COVID-19

SUMMARY OF #COVID-19 SPECIAL ENROLLMENT PERIODS:

ALL OTHER STATES: You may qualify for a 60-day Special Enrollment Period (SEP) if you've recently lost (or will soon lose) your employer-based healthcare coverage, or if you've experienced other Qualifying Life Events (QLE) such as getting marrinew yorked/divorced, moving, giving birth/adopting a child, getting out of prison, turning 26 etc. For these SEPs you may have to provide documentation to verify your QLE. Visit HealthCare.Gov or your state's ACA exchange website for details on the process.

The data below comes from the GitHub data repositories of Johns Hopkins University, execpt for Rhode Island, Utah and Wyoming, which come from the GitHub data of the New York Times due to the JHU data being incomplete for these three states. Some data comes directly from state health department websites.

Here's the top 100 counties ranked by per capita COVID-19 cases as of Saturday, August 1st (click image for high-res version):

Back in March, I launched my own COVID-19 case/fatality tracking spreadsheet project which mostly duplicates any number of existing sites, but with a couple of additional twists:

  • I've included the estimated total population of every U.S state/territory via Wikipedia (as of July 2019) which allows me to add new columns listing both the confirmed COVID-19 cases and deaths per capita. This gives a much clearer picture of how relatively ugly things have gotten in each state/territory to date.
  • I've added columns to rank the daily percent increase in both confirmed cases and deaths for each state/territory (on the right side), which is important for tracking the rate of the virus' spread.
  • I've added the Presidential partisan lean of each state as well as which party holds the governor's seat. This may seem incredibly inappropriate (and it is), but it's sadly necessary because Donald Trump has apparently decided to only grant his favor and any substantial assistance to states which a) voted for him and b) whose governors kiss his ass enough.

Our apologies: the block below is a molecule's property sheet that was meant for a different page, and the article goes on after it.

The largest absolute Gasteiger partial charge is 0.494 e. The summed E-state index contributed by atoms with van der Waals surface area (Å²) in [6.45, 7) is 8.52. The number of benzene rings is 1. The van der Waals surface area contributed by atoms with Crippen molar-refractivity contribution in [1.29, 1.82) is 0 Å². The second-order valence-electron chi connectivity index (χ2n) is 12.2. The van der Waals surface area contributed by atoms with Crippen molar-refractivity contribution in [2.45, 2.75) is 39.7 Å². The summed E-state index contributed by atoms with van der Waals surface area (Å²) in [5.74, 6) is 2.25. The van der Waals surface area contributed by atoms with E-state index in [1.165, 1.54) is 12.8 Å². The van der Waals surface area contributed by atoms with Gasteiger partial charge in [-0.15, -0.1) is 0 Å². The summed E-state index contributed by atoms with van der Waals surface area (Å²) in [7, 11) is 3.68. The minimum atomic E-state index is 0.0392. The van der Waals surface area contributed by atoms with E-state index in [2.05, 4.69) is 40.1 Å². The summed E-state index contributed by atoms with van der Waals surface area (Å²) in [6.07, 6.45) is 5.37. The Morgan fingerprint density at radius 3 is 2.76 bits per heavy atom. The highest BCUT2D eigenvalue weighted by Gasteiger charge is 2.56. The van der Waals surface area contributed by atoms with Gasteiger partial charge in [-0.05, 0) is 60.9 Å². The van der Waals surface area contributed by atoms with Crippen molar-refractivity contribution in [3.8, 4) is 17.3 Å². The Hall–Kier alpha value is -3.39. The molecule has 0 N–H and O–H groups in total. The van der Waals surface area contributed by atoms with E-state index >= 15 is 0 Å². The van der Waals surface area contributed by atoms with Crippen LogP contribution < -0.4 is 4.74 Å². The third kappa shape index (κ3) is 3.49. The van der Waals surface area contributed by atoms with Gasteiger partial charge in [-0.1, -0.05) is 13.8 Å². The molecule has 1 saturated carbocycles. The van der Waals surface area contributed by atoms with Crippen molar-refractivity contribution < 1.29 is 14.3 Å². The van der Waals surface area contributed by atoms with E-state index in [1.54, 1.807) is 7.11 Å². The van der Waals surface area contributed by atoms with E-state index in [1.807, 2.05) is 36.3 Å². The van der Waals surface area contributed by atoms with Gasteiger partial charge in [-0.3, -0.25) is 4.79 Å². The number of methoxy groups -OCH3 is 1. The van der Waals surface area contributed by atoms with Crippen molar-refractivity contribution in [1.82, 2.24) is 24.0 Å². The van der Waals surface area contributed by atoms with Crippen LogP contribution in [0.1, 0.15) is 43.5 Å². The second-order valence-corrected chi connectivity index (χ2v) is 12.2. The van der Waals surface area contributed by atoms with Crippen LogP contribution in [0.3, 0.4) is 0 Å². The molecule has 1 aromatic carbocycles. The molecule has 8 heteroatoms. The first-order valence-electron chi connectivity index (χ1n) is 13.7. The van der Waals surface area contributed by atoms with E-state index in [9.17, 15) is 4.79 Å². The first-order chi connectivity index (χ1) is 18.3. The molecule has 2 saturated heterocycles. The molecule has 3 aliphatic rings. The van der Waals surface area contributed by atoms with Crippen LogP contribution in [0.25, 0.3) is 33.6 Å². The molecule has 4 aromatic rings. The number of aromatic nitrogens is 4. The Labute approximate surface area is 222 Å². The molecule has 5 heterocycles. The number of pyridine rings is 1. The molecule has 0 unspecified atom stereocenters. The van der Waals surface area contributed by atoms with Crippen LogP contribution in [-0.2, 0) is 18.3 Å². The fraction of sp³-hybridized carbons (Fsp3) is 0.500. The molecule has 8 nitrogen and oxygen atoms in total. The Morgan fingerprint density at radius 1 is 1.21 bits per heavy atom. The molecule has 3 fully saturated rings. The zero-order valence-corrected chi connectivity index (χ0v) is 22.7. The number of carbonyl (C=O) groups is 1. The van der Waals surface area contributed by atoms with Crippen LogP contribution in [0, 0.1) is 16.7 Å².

I've taken some amount of criticism from people who got the vapors and claimed that I was "politicizing" the pandemic, which is laughable in the Trump era, where everything has been politicized by the Trump Administration.

via the Rhode Island Insurance Dept:

2021 Requested Commercial Health Insurance Rates Have Been Submitted to OHIC for Review

CRANSTON, R.I. (July 21st, 2020) – The Office of Health Insurance Commissioner (OHIC) today released the individual, small, and large group market premium rates requested by Rhode Island’s insurers. The requests were filed as part of OHIC’s 2020 rate review and approval process (for rates effective in 2021). Tables 1 – 3, below, summarize the insurers’ requests for 2021, and provide the requested and approved rate changes for the previous two years. Two insurers, Blue Cross Blue Shield of Rhode Island (BCBSRI) and Neighborhood Health Plan of Rhode Island (NHPRI) filed plans to be sold on the individual market for persons who do not receive insurance through their employer. In addition to BCBSRI and NHPRI, UnitedHealthcare and Tufts Health Plan filed small group market plans. Five insurers (BCBSRI, UnitedHealthcare, Tufts Health Plan, Aetna, and Cigna) filed large group rates.

This actually came out last week but I didn't have a chance to do a write-up on it until now:

July 23, 2020 - Early 2020 Effectuated Enrollment Snapshot

This report provides effectuated enrollment, premium, and advance payments of the premium tax credit (APTC) data for the Federally-facilitated and State-based Exchanges (“the Exchanges”) for February 2020 and for the 2019 plan year.

February 2020 Effectuated Enrollment Snapshot Key Findings

The data below comes from the GitHub data repositories of Johns Hopkins University, execpt for Rhode Island, Utah and Wyoming, which come from the GitHub data of the New York Times due to the JHU data being incomplete for these three states. Some data comes directly from state health department websites.

Here's the top 100 counties ranked by per capita COVID-19 cases as of Saturday, July 25th (click image for high-res version):

Tennessee has also posted their preliminary 2021 rate filings for both the individual and small group markets. Aside from being one of the few states where a significant number of carriers are including any COVID-19 pandemic factor at all (in both markets), Tennessee has several new entrants and one significant withdrawl (I think).

On the individual market, UnitedHealthcare is newly entering, while Cigna is expanding their coverage areas as noted here. Cigna is also newly entering Tennessee's small group market, as is Bright Health Insurance.

Overall, Tennessee carriers are asking for a 10.3% increase on the indy market (the second highest so far after New York's 11.7% average), mostly driven by Blue Cross Blue Shield, which holds a whopping 83% of the market. On the small group market, the average increase is 5.5%.

COVID-19 accounts for 1.7 points of the increase on average in the indy market and 2.6 points in the small group market. This, again, is the highest statewide average COVID impact I've seen after New York state so far.

When I first read the quote, I assumed it was either a paraphrase, out of context or sarcasm. Sadly, it was none of those:

A series of controversial remarks by Missouri Gov. Mike Parson on a St. Louis radio show are getting widespread attention — and some pushback.